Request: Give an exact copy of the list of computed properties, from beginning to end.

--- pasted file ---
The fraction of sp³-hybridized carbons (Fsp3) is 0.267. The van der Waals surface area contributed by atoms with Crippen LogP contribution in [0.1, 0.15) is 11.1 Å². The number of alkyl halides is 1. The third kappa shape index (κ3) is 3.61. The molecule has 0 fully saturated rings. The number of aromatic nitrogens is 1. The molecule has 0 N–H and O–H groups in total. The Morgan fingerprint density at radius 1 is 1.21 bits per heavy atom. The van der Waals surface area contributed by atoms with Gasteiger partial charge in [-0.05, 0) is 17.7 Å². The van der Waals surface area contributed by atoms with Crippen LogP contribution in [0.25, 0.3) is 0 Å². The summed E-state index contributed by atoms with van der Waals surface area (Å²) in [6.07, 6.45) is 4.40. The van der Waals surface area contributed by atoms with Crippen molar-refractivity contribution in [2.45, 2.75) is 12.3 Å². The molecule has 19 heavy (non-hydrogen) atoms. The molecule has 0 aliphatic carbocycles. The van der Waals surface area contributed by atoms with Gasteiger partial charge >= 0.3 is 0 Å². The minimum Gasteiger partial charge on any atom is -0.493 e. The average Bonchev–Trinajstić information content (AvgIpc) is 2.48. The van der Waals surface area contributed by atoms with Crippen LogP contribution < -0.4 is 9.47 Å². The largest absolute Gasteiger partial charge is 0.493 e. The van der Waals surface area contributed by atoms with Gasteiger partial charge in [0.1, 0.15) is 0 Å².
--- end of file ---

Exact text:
The fraction of sp³-hybridized carbons (Fsp3) is 0.267. The van der Waals surface area contributed by atoms with Crippen LogP contribution in [0.1, 0.15) is 11.1 Å². The number of alkyl halides is 1. The third kappa shape index (κ3) is 3.61. The molecule has 0 fully saturated rings. The number of aromatic nitrogens is 1. The molecule has 0 N–H and O–H groups in total. The Morgan fingerprint density at radius 1 is 1.21 bits per heavy atom. The van der Waals surface area contributed by atoms with Gasteiger partial charge in [-0.05, 0) is 17.7 Å². The van der Waals surface area contributed by atoms with Crippen LogP contribution in [0.25, 0.3) is 0 Å². The summed E-state index contributed by atoms with van der Waals surface area (Å²) in [6.07, 6.45) is 4.40. The van der Waals surface area contributed by atoms with Crippen molar-refractivity contribution in [2.45, 2.75) is 12.3 Å². The molecule has 19 heavy (non-hydrogen) atoms. The molecule has 0 aliphatic carbocycles. The van der Waals surface area contributed by atoms with Gasteiger partial charge >= 0.3 is 0 Å². The minimum Gasteiger partial charge on any atom is -0.493 e. The average Bonchev–Trinajstić information content (AvgIpc) is 2.48. The van der Waals surface area contributed by atoms with Crippen LogP contribution < -0.4 is 9.47 Å². The largest absolute Gasteiger partial charge is 0.493 e. The van der Waals surface area contributed by atoms with Gasteiger partial charge in [0.1, 0.15) is 0 Å².